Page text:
Navigating through forests is notoriously awkward and the intended path north west was missed (or no longer existed) and the group enjoyed a short clamber up Cluny Rock before a following another path up towards the serene Loch Glassie where the swans skating on the frozen surface seemed surprised to have visitors. A few hundred metres on from the Loch, a collective decision was made that Farragon Hill could wait for (yet) another day. An alternative route back was chosen which would take in a visit to a slightly larger expanse of water, Loch Derculich. 500 metres from the loch, the group split as Norrie, Douglas, Jim and Javier decided to take the track south and try and find their way back to the bunkhouse whilst George, Caroline and Ines carried on to get a closer look.

Slipping and sliding on the icy paths the first group emerged onto the road leading up to Brae of Cluny farm. There were several conversations between some of the best navigational brains in the club before they eventually followed a track that took them back into the dense woodland. A few hundred metres of arduous fighting through the argumentative pines finally saw them emerge onto the main forest track along which they gleefully strode back towards the bunkhouse.

In the meantime, George, Caroline and Ines had made it down to the main road and a phone call to Javier, who had just arrived back at the bunkhouse meant that they had the luxury of a run back up the hill in his van when he went down to collect them.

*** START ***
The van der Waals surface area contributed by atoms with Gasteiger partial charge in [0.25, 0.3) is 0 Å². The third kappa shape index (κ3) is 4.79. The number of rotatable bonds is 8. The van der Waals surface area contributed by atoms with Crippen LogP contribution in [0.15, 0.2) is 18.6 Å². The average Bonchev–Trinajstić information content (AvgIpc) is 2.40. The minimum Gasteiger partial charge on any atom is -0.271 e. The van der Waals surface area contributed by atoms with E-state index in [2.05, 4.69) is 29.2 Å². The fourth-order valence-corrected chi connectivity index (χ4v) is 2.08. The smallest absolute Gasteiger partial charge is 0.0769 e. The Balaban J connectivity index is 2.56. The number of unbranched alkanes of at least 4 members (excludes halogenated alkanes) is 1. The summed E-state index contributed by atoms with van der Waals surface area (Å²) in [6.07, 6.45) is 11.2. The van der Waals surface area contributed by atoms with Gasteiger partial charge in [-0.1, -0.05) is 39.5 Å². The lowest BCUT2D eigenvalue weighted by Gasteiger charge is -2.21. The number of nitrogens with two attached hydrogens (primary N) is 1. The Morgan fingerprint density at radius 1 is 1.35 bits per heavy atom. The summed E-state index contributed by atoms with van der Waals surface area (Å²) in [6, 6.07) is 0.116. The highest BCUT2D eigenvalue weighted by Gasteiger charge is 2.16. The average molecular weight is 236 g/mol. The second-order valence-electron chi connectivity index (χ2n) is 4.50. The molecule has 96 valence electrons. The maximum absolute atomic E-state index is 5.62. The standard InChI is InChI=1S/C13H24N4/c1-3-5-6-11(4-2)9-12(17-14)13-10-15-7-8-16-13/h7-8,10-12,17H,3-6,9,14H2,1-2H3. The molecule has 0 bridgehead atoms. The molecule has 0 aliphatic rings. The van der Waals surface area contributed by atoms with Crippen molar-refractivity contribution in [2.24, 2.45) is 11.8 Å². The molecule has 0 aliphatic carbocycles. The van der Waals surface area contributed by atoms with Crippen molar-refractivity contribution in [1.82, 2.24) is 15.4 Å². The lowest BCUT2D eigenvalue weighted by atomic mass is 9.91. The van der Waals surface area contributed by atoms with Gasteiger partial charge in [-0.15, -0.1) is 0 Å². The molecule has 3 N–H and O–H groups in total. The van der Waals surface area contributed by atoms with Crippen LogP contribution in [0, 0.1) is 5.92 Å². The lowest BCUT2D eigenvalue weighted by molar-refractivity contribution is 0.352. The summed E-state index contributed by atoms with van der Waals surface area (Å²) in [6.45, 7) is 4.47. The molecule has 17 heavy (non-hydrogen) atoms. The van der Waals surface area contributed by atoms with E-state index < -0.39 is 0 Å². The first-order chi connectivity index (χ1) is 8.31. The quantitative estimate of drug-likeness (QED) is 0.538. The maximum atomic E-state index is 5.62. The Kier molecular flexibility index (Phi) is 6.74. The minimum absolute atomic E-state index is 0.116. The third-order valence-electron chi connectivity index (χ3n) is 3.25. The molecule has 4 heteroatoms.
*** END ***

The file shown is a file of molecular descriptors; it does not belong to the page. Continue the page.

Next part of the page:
Of the remaining attendees, only Raymond burnt off significant calories as he went on one of his runs round the tracks surrounding the bunkhouse. The others visited the sights (and public houses) of Aberfeldy or simply chilled out – or in Lorn’s case, worked in the relaxing accommodation.

Early in the evening, once everyone had returned and showered, the Club’s 2018 AGM was held in the dining room. Following an extremely short Chairman’s report from James, the rest of the meeting was wrapped up in 25 minutes.

An army of volunteers armed with peelers and mashers had begun the preparation for the traditional Burns Supper. James had purchased some mammoth haggises which would have fed the whole of Aberfeldy. Jim Aire had generously prepared and brought up some soup. Similarly, Gerry had organised some delicious desserts and with George kindly donating a nice bottle of malt for the toasts, the stage was set for yet another unforgettable evening. Caroline and Javier had picked up their son Oscar who had taken the bus to Aberfeldy and for our European friends this was to be their first experience of a Burns Supper.